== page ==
Documentation:Learning Principles & Strategies/Case Study Engineering Science/Integrated

From UBC Wiki
Jump to: navigation, search

Summary

Context: MECH 221 is a large course (12 credits) that integrates various engineering subjects, mathematics and elements of professional practice. One of the components I have taught in this course for many years is a series of 16 optional preparatory lectures reviewing fundamental math and physics concepts from first year.

What do students need to learn? One specific type of problem that students are asked to solve involves determining the forces required to support a rigid structure when a load is distributed on that structure. Addressing the problem involves a combination of applying basic first year engineering concepts of static equilibrium and integral calculus, each covered extensively in their own separate physics and math courses.

What has been your approach to teaching? The students have all the background they need to solve these problems. The difficulty of the static equilibrium and integral calculus components of the problems are trivial compared to the difficulty of problems they solve in first year. Yet when I first starting posing such problems in my classes, I met with a sea of blank faces. The class didn’t know where to start. Inviting students to “talk to your neighbor” to try to reason through the problem or begin to set it up had little benefit. The students were lost.

What approach are you experimenting with?

What are students learning?

What are you learning?


Course Details

Peter Ostafichuk

Professor of Teaching

Mechanical Engineering

Faculty of Applied Science


Course Code: MECH 221

Course Name: Engineering Science 1

Term Offered: 2013 Winter

Mode of Delivery: Face to Face

Class Size: 120


The Teaching Challenge

video goes here!

Case Study - Engineering Science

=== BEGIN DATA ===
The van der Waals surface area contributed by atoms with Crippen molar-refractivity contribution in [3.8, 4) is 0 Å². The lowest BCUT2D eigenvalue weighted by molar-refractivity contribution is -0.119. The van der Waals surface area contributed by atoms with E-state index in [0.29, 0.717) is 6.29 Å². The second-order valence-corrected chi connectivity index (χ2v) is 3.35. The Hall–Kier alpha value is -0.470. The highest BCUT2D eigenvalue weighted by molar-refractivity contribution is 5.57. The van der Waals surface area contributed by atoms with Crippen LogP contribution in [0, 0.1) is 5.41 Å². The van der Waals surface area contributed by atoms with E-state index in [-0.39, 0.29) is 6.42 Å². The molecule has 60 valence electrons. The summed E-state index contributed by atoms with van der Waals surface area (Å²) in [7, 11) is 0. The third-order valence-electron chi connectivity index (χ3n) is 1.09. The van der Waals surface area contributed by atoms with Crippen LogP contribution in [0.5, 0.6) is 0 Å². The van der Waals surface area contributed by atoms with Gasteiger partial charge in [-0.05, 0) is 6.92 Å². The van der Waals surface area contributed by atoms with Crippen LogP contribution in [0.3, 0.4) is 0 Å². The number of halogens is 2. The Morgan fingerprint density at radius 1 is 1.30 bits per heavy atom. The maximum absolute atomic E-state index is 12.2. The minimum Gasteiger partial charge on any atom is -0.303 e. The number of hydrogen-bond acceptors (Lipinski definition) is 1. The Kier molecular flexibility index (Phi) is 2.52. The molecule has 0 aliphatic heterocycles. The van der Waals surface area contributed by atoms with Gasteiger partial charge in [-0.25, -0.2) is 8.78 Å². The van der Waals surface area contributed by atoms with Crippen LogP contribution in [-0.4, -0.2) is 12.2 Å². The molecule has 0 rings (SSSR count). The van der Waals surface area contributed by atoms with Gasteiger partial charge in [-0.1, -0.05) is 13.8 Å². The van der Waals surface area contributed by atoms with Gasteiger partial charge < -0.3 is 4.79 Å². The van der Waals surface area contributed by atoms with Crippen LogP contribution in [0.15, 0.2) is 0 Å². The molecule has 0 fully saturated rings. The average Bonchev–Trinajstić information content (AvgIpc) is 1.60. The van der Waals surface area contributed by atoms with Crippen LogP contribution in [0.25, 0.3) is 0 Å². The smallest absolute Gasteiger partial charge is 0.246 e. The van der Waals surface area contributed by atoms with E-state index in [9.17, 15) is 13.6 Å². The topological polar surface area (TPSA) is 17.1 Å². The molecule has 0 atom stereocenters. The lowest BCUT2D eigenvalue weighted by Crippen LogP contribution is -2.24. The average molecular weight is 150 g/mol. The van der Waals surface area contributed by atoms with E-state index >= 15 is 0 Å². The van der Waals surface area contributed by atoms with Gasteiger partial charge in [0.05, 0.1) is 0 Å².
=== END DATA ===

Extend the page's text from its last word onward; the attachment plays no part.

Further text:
Group Discussion Results

What may be going on for the students in this scenario?

  • Can’t connect the dots – link physics and calculus knowledge to problem
  • Can’t classify problem
  • Lack ability to see similarity to other problems
  • Lack of practice integrating component skills
  • Don’t know when to apply what they have learned
  • Lack of ability to extrapolate to new situation
  • Can’t transfer knowledge because they can’t adjust to the new task and can’t see the relationship between these two tasks

What learning principles might help us understand the problem and determine teaching approaches?

  • Knowledge organization
  • Skill integration

What teaching strategies might you suggest and why

  • Model problem solving/integrating concepts from physics and calculus
  • Ask students to identify what they need to solve problem
  • Activity on classifying problem, identify tools need to solve, solve, test with related problems of increasing complexity
  • Diagram question – force diagram; create similar question, chose what questions would have the same solution
  • Make connections among concepts explicit
  • Identify where students get stuck
  • Identify why they choose the wrong solution
  • How do they approach solving problems?
  • What did they do to get an answer?
  • Get real time feedback on how students are approaching problem

Resources

References

  • Ambrose, S.A., Bridges, M.W., DiPietro, M., Lovett, M.C., Norman, M.K. (2010). How Learning Works: 7 Researched-based Principles for Smart Teaching. San Francisco: John Wiley & Sons, Inc.
  • Doyle, Terry. (2008) Helping Students Learn in a Learner-Centered Environment. Sterling: Stylus